“Round and round, we are pursuing an elusive formula to improve K-12 educational outcomes in our state.
Gov. Michelle Lujan Grisham planted a flag on the issue of teacher pay, calling on the legislature to increase teacher salaries in New Mexico by 7%.
Lawmakers should seriously consider this move, especially given the state’s strong financial outlook. Income growth based on consumer spending and revenues from oil and gas production has led state economists to project $ 1.6 billion in “new” money from spending levels in this country. year.
This would easily cover the cost of the proposed increases and a revised salary scale, estimated at $ 280 million per year. In addition to the 7% increases, the governor’s proposal calls for raising the minimum wage for teachers in the state’s three-tier licensing system to $ 50,000, $ 60,000 and $ 70,000. It is intended to bring NM salaries in line with the national average, making the state more competitive with Colorado and Texas. It also serves a long-term goal of making the profession more attractive to students, by putting more into the educational pipeline.
But let’s not confuse the goals here. Lawmakers shouldn’t expect an increase in teacher pay to be the only answer to filling teaching positions (NM Secretary-Designate for Public Education Kurt Steinhaus recently cited about 1,000 vacancies statewide) and to address the state’s poor academic performance (only one in three students can read at the grade level and one in five can do math at the grade level).
If higher salaries get more teachers through school doors and keep them there, fine. We need this. But it is wishful thinking that a better salary alone will attract more people into the profession, keep them there, or provide better results for students.
NM teachers are leaving the profession at a much higher rate than the national average. The legislature must take into account all the factors that contribute to these early exits. Educators and their advocates spoke to the Roundhouse about the need for better support from school leaders, more professional development and more time to plan. It would be unfair to expect teachers to do better just because they make more money.
Speaking of teacher support, Lujan Grisham’s claim correctly applies to all frontline education staff, from teacher assistants to janitors to counselors. But it makes no tax / bottom line sense to include all central office administrators in the plan.
Meanwhile, if higher pay is on the menu, some accountability measures should be as well. This means continuing education requirements and measurable performance standards to ensure that students do better. This is a sensitive point for some, but taxpayers should be able to see tangible results. This did not happen when we adopted the three-tier licensing system with increases in 2003 – a 2012 Legislative Finance Committee report found that “almost 6,000 teachers have reached new licensing levels, receiving $ 59 million in mandatory salary increases, “but” student performance … has not improved.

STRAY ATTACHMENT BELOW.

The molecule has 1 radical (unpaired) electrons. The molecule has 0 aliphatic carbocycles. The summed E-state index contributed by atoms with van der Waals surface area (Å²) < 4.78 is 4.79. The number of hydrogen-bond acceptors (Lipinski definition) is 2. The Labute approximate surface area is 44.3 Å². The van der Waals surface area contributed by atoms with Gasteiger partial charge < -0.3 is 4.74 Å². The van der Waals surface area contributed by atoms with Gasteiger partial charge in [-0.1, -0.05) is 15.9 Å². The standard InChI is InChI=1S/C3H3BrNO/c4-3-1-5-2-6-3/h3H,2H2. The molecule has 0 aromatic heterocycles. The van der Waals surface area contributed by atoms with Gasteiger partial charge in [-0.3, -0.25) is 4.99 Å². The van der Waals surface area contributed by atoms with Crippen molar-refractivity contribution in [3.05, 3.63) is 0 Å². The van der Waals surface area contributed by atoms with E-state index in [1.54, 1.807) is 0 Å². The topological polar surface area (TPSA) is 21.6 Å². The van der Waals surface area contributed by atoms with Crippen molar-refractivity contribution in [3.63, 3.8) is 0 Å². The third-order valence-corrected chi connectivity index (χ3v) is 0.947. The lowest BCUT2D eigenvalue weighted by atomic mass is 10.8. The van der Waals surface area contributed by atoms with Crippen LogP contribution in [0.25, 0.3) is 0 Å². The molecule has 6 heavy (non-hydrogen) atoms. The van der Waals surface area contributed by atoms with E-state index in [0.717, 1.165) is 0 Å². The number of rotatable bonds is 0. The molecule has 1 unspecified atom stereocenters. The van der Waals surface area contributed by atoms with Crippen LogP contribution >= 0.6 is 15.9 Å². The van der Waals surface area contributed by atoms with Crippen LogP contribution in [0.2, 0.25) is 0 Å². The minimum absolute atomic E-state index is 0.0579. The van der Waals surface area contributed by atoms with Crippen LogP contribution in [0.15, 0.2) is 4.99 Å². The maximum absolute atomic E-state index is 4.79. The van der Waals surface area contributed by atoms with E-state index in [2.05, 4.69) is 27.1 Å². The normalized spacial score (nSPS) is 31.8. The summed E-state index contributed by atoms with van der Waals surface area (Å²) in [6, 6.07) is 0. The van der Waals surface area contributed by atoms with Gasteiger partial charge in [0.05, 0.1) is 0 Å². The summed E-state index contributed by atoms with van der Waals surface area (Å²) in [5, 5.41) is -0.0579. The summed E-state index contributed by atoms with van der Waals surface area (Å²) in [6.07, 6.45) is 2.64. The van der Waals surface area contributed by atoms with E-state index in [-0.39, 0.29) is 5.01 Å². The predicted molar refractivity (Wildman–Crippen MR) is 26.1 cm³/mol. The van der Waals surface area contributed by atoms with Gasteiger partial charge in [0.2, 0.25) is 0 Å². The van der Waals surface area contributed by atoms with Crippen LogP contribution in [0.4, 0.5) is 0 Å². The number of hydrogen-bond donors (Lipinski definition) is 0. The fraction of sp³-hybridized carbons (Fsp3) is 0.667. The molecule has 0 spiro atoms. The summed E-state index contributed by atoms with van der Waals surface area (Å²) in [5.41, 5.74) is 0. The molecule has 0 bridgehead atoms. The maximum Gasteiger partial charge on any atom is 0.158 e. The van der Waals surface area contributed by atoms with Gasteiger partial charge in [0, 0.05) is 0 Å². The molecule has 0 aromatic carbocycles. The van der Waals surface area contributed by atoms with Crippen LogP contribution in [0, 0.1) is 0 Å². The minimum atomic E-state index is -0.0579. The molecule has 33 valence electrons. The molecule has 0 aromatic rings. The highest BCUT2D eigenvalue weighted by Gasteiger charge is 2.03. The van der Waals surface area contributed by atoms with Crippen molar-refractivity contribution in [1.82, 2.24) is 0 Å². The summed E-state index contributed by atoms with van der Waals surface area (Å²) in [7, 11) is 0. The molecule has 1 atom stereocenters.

As if all this weren’t complicated enough, lawmakers also need to consider extended learning times to overcome the learning deficits associated with the pandemic and find ways to increase per-student funding to provide more resources to students. schools, especially in light of the Yazzie- Martinez Action Plan judgment which guarantees all public school students the opportunity to be college and career ready.
Even if these proposed increases materialize, it will take time for them to have an impact on attracting young New Mexicans to the profession. Thus, other creative approaches will be needed to strengthen the teaching workforce. One of them waives the one-year withdrawal obligation for teachers of double dip (receiving a pension while working) for a few years. In the past, we have also suggested attracting alternative license or J-1 and H-1B visa programs from other countries into the classroom. And the massive publicity of alternative licensure programs that educate qualified people in a second career and in a classroom is already expected to happen.
New Mexico’s K-12 public education has long been struggling, with an insufficient workforce and appalling student proficiency scores. A debate on teacher compensation is a good starting point for a larger discussion of the systemic changes that must occur to get the state’s public education system back on track.
This editorial first appeared in the Albuquerque Journal. It was written by members of the editorial board and is unsigned because it represents the opinion of the journal rather than that of the authors.